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What Should Employers Know About Marijuana Legalization?

What Should Employers Know About Marijuana Legalization?

As more states move toward marijuana legalization, employers will have to be prepared with workplace policies in place and keep up with federal and state laws. Some companies, like Amazon, are already ahead of the curve. From testing protocols to ever-changing cannabis legislation, read on for what employers and HR teams need to know.


What is the Current Landscape of Cannabis Legislation?

Currently, cannabis is illegal at the federal level and listed as a “Schedule I” controlled substance by the U.S. Drug Enforcement Agency. However, medical marijuana use is legal in more than three dozen states and U.S. territories, and some of those states and territories have fully legalized adult recreational use of cannabis. 

Likewise, the U.S. House of Representatives reintroduced the Marijuana Opportunity Reinvestment and Expungement Act of 2019 (MORE Act) on May 28, 2021. If passed, this proposed legislation would decriminalize cannabis, remove it from the list of scheduled substances, and remove criminal penalties related to cannabis possession. It would also create programs to help repair communities who were disproportionately and negatively affected by marijuana criminalization and expunge convictions related to cannabis offenses, according to the legislation.

To better understand what the cannabis legalization process usually looks like, experts say that many states follow a similar timeline:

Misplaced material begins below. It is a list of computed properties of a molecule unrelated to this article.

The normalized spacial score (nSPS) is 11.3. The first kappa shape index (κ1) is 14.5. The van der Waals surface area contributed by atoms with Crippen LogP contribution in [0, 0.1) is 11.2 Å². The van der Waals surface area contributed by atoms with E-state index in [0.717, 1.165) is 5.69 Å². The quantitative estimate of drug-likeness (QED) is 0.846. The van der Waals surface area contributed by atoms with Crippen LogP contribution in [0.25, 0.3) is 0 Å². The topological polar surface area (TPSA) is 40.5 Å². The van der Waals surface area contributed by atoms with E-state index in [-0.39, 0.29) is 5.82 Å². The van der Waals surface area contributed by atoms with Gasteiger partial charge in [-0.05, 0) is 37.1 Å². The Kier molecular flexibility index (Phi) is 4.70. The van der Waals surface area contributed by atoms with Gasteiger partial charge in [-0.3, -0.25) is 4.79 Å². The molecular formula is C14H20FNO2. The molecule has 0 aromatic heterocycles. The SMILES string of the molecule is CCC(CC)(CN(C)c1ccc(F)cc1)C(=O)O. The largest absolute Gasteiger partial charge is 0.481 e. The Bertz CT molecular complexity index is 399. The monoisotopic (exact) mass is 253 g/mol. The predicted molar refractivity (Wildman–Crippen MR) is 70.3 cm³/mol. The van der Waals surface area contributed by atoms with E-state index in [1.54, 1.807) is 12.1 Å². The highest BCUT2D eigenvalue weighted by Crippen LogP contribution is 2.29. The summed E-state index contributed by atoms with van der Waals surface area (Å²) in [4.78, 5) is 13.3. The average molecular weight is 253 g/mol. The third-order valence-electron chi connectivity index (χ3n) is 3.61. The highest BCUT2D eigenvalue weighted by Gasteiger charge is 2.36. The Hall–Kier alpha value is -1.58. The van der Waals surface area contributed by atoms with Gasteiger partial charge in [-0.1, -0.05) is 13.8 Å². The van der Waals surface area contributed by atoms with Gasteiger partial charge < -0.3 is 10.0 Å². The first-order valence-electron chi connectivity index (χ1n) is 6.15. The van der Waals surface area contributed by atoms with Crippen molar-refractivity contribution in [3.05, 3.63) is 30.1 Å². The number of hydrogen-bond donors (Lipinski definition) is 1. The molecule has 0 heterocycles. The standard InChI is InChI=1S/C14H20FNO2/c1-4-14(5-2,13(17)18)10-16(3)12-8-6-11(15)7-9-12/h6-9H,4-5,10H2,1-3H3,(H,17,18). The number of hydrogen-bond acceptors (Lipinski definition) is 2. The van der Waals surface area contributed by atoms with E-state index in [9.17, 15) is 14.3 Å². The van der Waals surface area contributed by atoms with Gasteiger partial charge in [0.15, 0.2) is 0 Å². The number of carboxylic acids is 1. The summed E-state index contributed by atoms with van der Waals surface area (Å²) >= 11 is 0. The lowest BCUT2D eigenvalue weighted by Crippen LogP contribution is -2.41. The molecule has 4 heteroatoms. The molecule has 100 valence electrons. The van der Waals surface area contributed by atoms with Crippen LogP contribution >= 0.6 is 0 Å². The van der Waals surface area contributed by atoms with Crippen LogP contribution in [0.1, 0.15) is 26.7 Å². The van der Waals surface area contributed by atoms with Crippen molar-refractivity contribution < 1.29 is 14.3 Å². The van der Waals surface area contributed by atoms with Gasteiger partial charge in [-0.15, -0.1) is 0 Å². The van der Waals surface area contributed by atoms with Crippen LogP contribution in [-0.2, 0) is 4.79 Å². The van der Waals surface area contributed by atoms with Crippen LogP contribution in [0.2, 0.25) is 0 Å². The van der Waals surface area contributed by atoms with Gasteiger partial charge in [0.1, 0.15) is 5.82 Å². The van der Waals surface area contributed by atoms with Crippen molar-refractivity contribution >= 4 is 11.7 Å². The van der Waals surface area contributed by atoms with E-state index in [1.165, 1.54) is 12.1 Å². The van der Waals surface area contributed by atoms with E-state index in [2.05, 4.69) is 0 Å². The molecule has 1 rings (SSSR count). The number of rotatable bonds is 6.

1. Legalization of cannabidiol (CBD) and low-tetrahydrocannabinol (THC) products
  2. Legalization of medical marijuana, sometimes with employment protections for medical marijuana cardholders, but sometimes that amendment takes longer, according to The National Law Review 
  3. Legalization of recreational marijuana


How Would Cannabis Legalization Impact Employers?

The nature of cannabis legalizationwith different legal statuses from state to statemakes it difficult for employers to keep up and ensure compliance for multi-state organizations. Additionally, employers have to think about the following:


1. Off-Duty Recreational Marijuana Use

Perhaps one of the most asked-about complications related to cannabis legalization is whether or not employees have job protections when it comes to cannabis use while outside of working hours.

SHRM points out that workplace protections for employees vary in different states—for example, California law does not protect employees who use marijuana after work, but New York recently passed legislation that “prohibits employment discrimination against people who lawfully use recreational marijuana off duty.” Additionally, Nevada law prohibits employers from “taking adverse action against job applicants who test positive for marijuana, unless the job is safety-sensitive,” according to SHRM.

The main takeaway? Each state’s law is different, so employers need to be familiar with all state laws that apply to them.